Moka Te Kainga-mataa

From Wikipedia, the free encyclopedia
  (Redirected from Moka 'Kainga-mataa')
Jump to: navigation, search

Moka Kainga-mataa [Te Kaingamataa/Te Kaingamata/Te Kainga-mata/Te Kainga-mataa] (1790s–1860s) was a Māori rangatira (chief) of the Ngā Puhi iwi from Northland in New Zealand. He was distinguished in war and an intelligent participant in the Treaty of Waitangi process.[1]

Origin and mana[edit]

Moka Kainga-mataa was a Ngapuhi chief of Ngai Tawake descent, who along with his brothers Te Wharerahi and Rewa; formed the Patukeha hapū in memory of their slain mother Te Auparo and sister Te Karehu. Their mother and sister had been murdered and their bodies consumed, in an attack by the Ngare Raumati Iwi, upon Okuratope Pa, (Waimate North) in 1800.[2]

Seven years later, in 1807, Moka's father was killed and also consumed, during the battle of Moremonui, when the Ngapuhi went up against the Ngāti Whātua; in what is recognised to be the first battle in which Māori utilised firearms.[3]

Musket Wars[edit]

Moka and his two brothers Te Wharerahi and Rewa, participated in the bloody Musket Wars of the 1820s-1830s, which caused wholesale destruction across the North Island; resulting in numerous deaths, slavery, and the displacement of a large number of people. 'Moka, also known as Te Kainga-mataa, was...a distinguished chief among Hongi's [ Hongi Hika ] warriors...'[4] Moka took part in numerous battles, such as Mokoia, Te Totara, Matakitaki, and Te Ika-a-ranganui (where he was shot but recovered). During one of these Ngapuhi war raids to the Bay of Plenty, Moka would take a wife, Noho Kupenga Tipare; a Whakatohea chieftainess from Opotiki (Bay of Plenty) and they would have three sons and a daughter; Te Ahitapu, Rewiri Tarapata, Taawhi, and Hoki 'Peata'.[5]

Role and stance on New Zealand Sovereignty and the Treaty of Waitangi[edit]

Despite being relatively overlooked by historians in relation to the Treaty process, Moka is the only Maori chief to have been involved in all three events; these being the Declaration of Independence of New Zealand, Hobson's Proclamations, and Treaty of Waitangi.

The United Tribes Flag/Te Hakituatahi (New Zealand's First Flag)[edit]

A meeting was held at Waitangi on March 20, 1834; to decide on an official trading flag for New Zealand (this was due to international trading restrictions and the subsequent seizure of a Maori ship). Approximately 25 chiefs from the Far North (including Moka, Te Wharerahi, and Rewa) as well as a number of missionaries, settlers, and commanders of visiting naval vessels were present. James Busby spoke to the chiefs and a vote was held, with the United Tribes Flag gaining 12/25 votes; as opposed to the other two designs which gained 10/25 votes and 3/25 votes respectively. The results were recorded by one of these chiefs' sons. This flag was hoisted on the flagpole and this was accompanied by a 21 Gun Salute from the H.M.S. Alligator.[6]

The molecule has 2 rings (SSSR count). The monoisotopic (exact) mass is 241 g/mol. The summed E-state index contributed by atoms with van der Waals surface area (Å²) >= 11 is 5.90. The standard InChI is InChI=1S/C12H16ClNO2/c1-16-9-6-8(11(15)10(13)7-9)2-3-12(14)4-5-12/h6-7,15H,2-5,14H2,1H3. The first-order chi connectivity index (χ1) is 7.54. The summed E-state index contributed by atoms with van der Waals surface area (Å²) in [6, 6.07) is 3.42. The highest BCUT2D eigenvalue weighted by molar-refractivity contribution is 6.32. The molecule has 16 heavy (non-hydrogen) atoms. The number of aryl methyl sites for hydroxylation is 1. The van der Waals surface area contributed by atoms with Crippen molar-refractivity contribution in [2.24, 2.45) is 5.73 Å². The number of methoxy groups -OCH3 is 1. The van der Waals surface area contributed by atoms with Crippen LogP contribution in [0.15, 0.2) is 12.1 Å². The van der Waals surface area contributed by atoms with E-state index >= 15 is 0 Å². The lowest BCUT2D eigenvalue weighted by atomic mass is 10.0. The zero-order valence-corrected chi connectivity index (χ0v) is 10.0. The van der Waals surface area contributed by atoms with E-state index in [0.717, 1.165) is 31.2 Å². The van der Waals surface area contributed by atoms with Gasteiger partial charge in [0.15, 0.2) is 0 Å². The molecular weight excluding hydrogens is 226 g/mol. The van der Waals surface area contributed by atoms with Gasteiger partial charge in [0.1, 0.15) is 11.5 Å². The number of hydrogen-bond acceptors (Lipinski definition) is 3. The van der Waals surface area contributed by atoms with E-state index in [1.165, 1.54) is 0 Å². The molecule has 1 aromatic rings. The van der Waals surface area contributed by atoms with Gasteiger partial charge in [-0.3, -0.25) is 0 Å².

Declaration of Independence/He Wakaputanga o te Rangatiratanga o Nu Tireni[edit]

Moka and his two brothers were original signatories to the Declaration of the Independence of New Zealand signed at Waitangi on October 28, 1835, which guaranteed the Māori chiefs their sovereignty with this document being officially recognised by the Crown in 1836. A few years later, the Crown could see the benefits to the British Empire in gaining sovereignty over these islands and in 1839, would decide to attempt to annex New Zealand. The Crown decided to achieve this by introducing a new document which would in effect, revoke the Declaration of Independence.[7]

Hobson's Proclamations[edit]

Captain William Hobson was sent to New Zealand with the express aim, of ensuring that this new document was formulated and agreed upon by the Maori chiefs and he arrived in the Bay of Islands aboard the HMS Herald on January 29, 1840. On January 30, 1840, at the Christ Church, Kororareka, Hobson read a number of proclamations which related to the Crown's intention to extend the territories of New South Wales to include New Zealand, Hobson's own appointment as Lieutenant-Governor of New Zealand, as well as clarify guidelines in relation to land transactions (especially the issue of pre-emption).[8] Moka would be present and would be the ONLY Māori chief to sign this document Hobson's proclamation signed by inhabitants.[9]

Treaty of Waitangi/Tiriti o Waitangi[edit]

On February 5, 1840, the three brothers attended a large hui at Waitangi (400 people) where they had an opportunity to speak publicly about the agreement which would become known as the Tiriti o Waitangi or Treaty of Waitangi. Rewa and Moka vigorously opposed the signing, whilst Te Wharerahi sided with the Crown. Rewa informed Hobson that they didn't need the Crown as they were their own rulers, they held sovereignty over New Zealand, and told Hobson to go back to England.

"[Moka]...was an important northern alliance leader, and he threw the weight of his mana behind his brother's opposition to the kawana and the Treaty."[10] Moka asked Hobson a number of pertinent questions, as well as making some telling statements.

William Colenso the CMS mission printer in 1890, published his account of the signing of the Treaty of Waitangi in which some of the speeches are quoted.[11]

Moka said "Let the Governor return to his own country: let us remain as we were. Let my lands be returned to me--all of them--those that are gone with Baker. Do not say, 'The lands will be returned to you.' Who will listen to thee, O Governor? Who will obey thee? Where is Clendon? Where is Mair? Gone to buy our lands notwithstanding the book [proclamation] of the Governor."[12]

He had brought to public attention, the fact that a number of Europeans had been breaking the law in relation to the Proclamation signed only a week prior.